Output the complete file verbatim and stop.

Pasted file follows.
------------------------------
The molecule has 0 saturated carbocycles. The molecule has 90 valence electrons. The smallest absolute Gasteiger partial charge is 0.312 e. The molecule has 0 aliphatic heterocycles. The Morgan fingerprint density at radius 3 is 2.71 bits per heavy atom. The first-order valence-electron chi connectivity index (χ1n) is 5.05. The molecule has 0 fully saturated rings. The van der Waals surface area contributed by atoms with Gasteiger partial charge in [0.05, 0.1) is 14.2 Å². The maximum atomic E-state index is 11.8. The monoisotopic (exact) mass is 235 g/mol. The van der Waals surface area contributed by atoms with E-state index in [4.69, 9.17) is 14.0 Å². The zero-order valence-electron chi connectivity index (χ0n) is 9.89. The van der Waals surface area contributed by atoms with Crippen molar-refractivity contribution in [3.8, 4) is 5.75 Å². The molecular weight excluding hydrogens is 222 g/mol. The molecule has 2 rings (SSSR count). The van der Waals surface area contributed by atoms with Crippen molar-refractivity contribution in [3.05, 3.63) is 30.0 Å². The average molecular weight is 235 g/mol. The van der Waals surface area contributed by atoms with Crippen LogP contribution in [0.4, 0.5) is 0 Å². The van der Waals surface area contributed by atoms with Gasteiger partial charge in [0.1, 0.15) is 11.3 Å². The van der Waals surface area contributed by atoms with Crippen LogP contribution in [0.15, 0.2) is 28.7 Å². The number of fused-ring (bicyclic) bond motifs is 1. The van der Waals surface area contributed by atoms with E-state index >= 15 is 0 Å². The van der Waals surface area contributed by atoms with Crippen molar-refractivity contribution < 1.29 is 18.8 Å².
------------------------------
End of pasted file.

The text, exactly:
The molecule has 0 saturated carbocycles. The molecule has 90 valence electrons. The smallest absolute Gasteiger partial charge is 0.312 e. The molecule has 0 aliphatic heterocycles. The Morgan fingerprint density at radius 3 is 2.71 bits per heavy atom. The first-order valence-electron chi connectivity index (χ1n) is 5.05. The molecule has 0 fully saturated rings. The van der Waals surface area contributed by atoms with Gasteiger partial charge in [0.05, 0.1) is 14.2 Å². The maximum atomic E-state index is 11.8. The monoisotopic (exact) mass is 235 g/mol. The van der Waals surface area contributed by atoms with E-state index in [4.69, 9.17) is 14.0 Å². The zero-order valence-electron chi connectivity index (χ0n) is 9.89. The van der Waals surface area contributed by atoms with Crippen molar-refractivity contribution in [3.8, 4) is 5.75 Å². The molecular weight excluding hydrogens is 222 g/mol. The molecule has 2 rings (SSSR count). The van der Waals surface area contributed by atoms with Crippen molar-refractivity contribution in [3.05, 3.63) is 30.0 Å². The average molecular weight is 235 g/mol. The van der Waals surface area contributed by atoms with Crippen LogP contribution in [0.4, 0.5) is 0 Å². The van der Waals surface area contributed by atoms with Gasteiger partial charge in [0.1, 0.15) is 11.3 Å². The van der Waals surface area contributed by atoms with Crippen LogP contribution in [0.15, 0.2) is 28.7 Å². The number of fused-ring (bicyclic) bond motifs is 1. The van der Waals surface area contributed by atoms with E-state index >= 15 is 0 Å². The van der Waals surface area contributed by atoms with Crippen molar-refractivity contribution < 1.29 is 18.8 Å².